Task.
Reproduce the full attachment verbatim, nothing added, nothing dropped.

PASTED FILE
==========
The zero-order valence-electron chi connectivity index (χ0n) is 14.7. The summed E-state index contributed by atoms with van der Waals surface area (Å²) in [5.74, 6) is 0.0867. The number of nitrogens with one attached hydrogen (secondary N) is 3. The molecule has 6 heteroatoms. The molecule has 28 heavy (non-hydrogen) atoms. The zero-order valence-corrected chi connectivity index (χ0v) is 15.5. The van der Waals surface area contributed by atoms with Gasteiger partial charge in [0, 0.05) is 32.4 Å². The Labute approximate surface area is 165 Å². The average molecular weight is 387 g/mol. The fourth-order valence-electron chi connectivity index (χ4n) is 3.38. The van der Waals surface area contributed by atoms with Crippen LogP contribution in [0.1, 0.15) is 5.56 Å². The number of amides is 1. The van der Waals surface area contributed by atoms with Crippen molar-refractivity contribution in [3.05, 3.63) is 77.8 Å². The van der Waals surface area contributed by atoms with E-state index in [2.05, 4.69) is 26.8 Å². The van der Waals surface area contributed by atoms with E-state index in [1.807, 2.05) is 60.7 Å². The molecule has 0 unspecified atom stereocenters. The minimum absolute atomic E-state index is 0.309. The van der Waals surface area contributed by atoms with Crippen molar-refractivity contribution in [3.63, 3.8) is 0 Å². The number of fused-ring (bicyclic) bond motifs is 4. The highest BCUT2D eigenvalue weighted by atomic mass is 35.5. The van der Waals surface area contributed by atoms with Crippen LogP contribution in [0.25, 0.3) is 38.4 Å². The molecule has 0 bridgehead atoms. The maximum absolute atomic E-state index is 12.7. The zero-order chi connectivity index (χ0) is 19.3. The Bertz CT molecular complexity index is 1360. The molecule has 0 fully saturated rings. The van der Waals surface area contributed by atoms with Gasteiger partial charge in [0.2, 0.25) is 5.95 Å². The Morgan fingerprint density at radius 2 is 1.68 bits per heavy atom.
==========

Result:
The zero-order valence-electron chi connectivity index (χ0n) is 14.7. The summed E-state index contributed by atoms with van der Waals surface area (Å²) in [5.74, 6) is 0.0867. The number of nitrogens with one attached hydrogen (secondary N) is 3. The molecule has 6 heteroatoms. The molecule has 28 heavy (non-hydrogen) atoms. The zero-order valence-corrected chi connectivity index (χ0v) is 15.5. The van der Waals surface area contributed by atoms with Gasteiger partial charge in [0, 0.05) is 32.4 Å². The Labute approximate surface area is 165 Å². The average molecular weight is 387 g/mol. The fourth-order valence-electron chi connectivity index (χ4n) is 3.38. The van der Waals surface area contributed by atoms with Crippen LogP contribution in [0.1, 0.15) is 5.56 Å². The number of amides is 1. The van der Waals surface area contributed by atoms with Crippen molar-refractivity contribution in [3.05, 3.63) is 77.8 Å². The van der Waals surface area contributed by atoms with E-state index in [2.05, 4.69) is 26.8 Å². The van der Waals surface area contributed by atoms with E-state index in [1.807, 2.05) is 60.7 Å². The molecule has 0 unspecified atom stereocenters. The minimum absolute atomic E-state index is 0.309. The van der Waals surface area contributed by atoms with Crippen molar-refractivity contribution in [3.63, 3.8) is 0 Å². The number of fused-ring (bicyclic) bond motifs is 4. The highest BCUT2D eigenvalue weighted by atomic mass is 35.5. The van der Waals surface area contributed by atoms with Crippen LogP contribution in [0.25, 0.3) is 38.4 Å². The molecule has 0 bridgehead atoms. The maximum absolute atomic E-state index is 12.7. The zero-order chi connectivity index (χ0) is 19.3. The Bertz CT molecular complexity index is 1360. The molecule has 0 fully saturated rings. The van der Waals surface area contributed by atoms with Gasteiger partial charge in [0.2, 0.25) is 5.95 Å². The Morgan fingerprint density at radius 2 is 1.68 bits per heavy atom.